On the afternoon of Nov. 28, officer Garrett Swasey responded to reports of an active shooter at the Colorado Springs Planned Parenthood clinic. Alleged gunman Robert Lewis Dear had reportedly taken hostages, and Swasey was called to help figure out how to defuse the situation.
Dear didn't plan on going quietly, however, and in an exchange of gunfire with police, Swasey was killed in the line of duty -- one of three people who died during the incident.
Swasey's death was tragic, cruel and senseless. Swasey was doing his job, trying to protect the lives of those in the clinic. It's the kind of heroism that should be commended by everyone, and particularly supporters of the law enforcement community who have rallied around the slogan “Blue Lives Matter.”
The phrase, co-opted from the Black Lives Matter movement, claims to reflect the sacrifices police officers make on a daily basis. But in the wake of Swasey's death, the Blue Lives Matter crowd had little to say.
While the Blue Lives Matter Facebook page offered a memorial post for Swasey, the muted response elsewhere calls into question the true motives of a group of people who seemingly only speak up to drown out the voices of those calling for racial equality in policing. Even commenters who mentioned Swasey, saying something about him being blue and mattering, refrained from attacking his white killer the way black people who kill police officers are usually attacked.
Any time a person of color is responsible for anti-police violence, Blue Lives Matter proponents suit up to suggest that the incident somehow refutes the point Black Lives Matter advocates are making.
When NYPD officers Wenjian Liu and Rafael Ramos were shot and killed by a black man last December, many Blue Lives Matter supporters transitioned into Internet thugs, using the #BlueLivesMatter hashtag as a supposed counterpoint to criticism of police violence voiced by Black Lives Matter activists. "Sea of Blue" rallies sprung up across the nation as well -- many of them fashioned as direct responses to anti-police brutality protests and marches.
“Embedded in the #BlueLivesMatter campaign is the narrative that the #BlackLivesMatter movement is denigrating and endangering police officers with its rhetoric, further deteriorating the public's respect for the police,” reporter Eric Geller wrote for The Daily Dot.
That's a ridiculous narrative, though it pinpoints why so many self-declared police supporters on Twitter haven’t spoken up: Swasey’s killer was white. Their failure to decry his death exposes their racist tendencies. It’s worth noting that resentment toward officers who abuse their authority existed well before the Black Lives Matter movement. Also, no one has pushed the idea that the only worthy lives are black ones -- Black Lives Matter activists have never been that divisive.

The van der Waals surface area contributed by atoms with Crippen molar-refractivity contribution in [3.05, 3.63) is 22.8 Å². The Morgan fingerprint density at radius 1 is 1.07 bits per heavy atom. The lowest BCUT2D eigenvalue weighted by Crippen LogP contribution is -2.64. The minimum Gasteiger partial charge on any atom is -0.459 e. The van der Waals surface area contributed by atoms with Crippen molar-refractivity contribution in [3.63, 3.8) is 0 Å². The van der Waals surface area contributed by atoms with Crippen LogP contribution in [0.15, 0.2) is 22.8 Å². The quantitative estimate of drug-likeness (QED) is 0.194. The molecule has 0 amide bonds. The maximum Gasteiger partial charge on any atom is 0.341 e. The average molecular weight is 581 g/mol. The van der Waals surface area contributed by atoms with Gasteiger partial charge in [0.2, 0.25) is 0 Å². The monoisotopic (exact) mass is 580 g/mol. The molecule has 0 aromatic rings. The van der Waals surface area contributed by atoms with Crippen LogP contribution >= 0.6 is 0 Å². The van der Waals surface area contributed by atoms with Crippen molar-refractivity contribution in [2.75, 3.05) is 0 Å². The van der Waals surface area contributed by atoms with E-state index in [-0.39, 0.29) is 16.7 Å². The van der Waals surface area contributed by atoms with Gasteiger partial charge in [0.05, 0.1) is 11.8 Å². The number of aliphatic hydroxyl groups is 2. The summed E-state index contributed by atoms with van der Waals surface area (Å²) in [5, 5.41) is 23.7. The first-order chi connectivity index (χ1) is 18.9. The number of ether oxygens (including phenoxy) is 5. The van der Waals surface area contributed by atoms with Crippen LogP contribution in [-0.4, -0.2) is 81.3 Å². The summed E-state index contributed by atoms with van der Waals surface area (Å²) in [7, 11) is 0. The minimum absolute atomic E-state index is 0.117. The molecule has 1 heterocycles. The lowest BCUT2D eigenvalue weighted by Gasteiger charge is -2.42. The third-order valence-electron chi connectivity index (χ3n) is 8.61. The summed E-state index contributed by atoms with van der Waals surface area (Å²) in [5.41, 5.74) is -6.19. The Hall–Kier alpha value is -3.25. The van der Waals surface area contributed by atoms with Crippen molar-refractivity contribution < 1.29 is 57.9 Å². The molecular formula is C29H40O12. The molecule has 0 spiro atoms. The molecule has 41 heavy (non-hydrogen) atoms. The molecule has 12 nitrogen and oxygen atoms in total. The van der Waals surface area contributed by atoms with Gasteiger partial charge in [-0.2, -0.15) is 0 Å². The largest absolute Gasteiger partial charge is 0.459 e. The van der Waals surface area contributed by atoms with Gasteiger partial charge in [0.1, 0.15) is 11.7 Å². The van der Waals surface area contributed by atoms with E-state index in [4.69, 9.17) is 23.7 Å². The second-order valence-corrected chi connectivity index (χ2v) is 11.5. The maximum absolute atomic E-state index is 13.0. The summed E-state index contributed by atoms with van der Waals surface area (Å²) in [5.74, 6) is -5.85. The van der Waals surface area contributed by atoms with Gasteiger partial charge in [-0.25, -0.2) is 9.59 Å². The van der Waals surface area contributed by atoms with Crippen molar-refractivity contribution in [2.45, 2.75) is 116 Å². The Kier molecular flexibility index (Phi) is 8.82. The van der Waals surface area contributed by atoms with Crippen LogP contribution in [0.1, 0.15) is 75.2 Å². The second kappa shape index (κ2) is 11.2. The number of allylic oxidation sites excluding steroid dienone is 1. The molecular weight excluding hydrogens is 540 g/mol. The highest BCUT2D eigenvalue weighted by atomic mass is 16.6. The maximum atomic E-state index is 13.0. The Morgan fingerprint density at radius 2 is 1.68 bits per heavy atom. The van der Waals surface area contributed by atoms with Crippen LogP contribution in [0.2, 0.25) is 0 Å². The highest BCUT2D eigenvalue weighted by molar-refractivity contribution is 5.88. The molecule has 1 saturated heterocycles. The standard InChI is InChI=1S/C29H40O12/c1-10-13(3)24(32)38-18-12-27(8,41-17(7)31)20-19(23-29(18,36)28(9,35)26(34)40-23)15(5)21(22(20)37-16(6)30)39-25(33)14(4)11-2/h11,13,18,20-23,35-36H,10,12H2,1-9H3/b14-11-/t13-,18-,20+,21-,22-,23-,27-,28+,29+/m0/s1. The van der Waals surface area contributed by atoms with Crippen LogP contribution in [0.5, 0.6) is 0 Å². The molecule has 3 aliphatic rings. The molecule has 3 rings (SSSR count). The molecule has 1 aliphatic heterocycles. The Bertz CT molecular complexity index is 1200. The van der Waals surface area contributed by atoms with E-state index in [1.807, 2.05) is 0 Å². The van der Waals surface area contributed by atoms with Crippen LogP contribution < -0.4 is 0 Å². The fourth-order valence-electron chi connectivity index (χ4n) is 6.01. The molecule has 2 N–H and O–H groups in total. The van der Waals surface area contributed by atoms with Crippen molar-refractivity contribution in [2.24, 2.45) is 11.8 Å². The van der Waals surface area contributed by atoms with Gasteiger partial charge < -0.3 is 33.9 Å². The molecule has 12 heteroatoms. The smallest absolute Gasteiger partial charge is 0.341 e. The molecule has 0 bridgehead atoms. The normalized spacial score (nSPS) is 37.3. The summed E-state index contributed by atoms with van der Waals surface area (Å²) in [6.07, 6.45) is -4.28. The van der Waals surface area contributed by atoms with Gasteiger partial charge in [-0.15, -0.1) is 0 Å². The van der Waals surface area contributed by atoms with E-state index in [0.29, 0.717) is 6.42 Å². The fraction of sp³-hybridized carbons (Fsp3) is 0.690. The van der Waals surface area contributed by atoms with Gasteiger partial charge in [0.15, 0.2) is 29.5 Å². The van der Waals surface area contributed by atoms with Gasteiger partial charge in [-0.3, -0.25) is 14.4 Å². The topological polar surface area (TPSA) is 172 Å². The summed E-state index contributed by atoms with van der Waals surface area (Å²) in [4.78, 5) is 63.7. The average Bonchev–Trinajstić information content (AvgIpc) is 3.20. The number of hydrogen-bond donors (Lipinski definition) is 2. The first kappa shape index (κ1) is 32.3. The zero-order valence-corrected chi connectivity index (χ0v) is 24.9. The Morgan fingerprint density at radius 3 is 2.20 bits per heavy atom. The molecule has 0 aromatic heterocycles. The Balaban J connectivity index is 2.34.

The same cannot be said for Blue Lives Matter, which, quite literally, asks people to make a decision between blue lives and black ones, as Ivy Kleinbart pointed out for The Post-Standard.
“The campaign adopts the rhetorical structure of a tit-for-tat argument aimed pointedly against the ‘Black Lives Matter’ movement,” Kleinbart writes. “It pits police lives against black lives, suggesting that we must pick sides. As one person commented in response to Kevin Tampone's Oct. 12 article, ‘What if I am both black and a police officer?’”
Whenever police officers of color -- like Liu and Ramos -- are up for discussion, their status as law enforcement supersedes their experiences as non-white people. Black officers, specifically, aren’t “thugs” like black protesters (though I often wonder if these black police officers would be referred to this way if it weren’t for their badges.)
Last year, 25 black NYPD officers, former and current, told Reuters that they had been racially profiled by other cops while off duty. Five officers had guns pulled on them and most of them said they had been pulled over multiple times without reason. This falls into the well-known trend of black people, whoever they may be, being accosted by police.
Does the black life of a police officer matter? Or just the blue portion?
This brings us back to Dear’s shooting rampage. White people, no matter what crimes they commit, aren't viewed with as much contempt by Blue Lives Matter proponents as black people protesting police violence. The Blue Lives Matter crowd's relative silence after Dear's massacre leaves their thoughts and feelings to the imagination.
Do these people truly care about the lives of police officers, regardless of who pulled the trigger? Or is their primary concern silencing the voices of Black Lives Matter activists calling for the end of state violence against black bodies?
I think we all know the answer to that.
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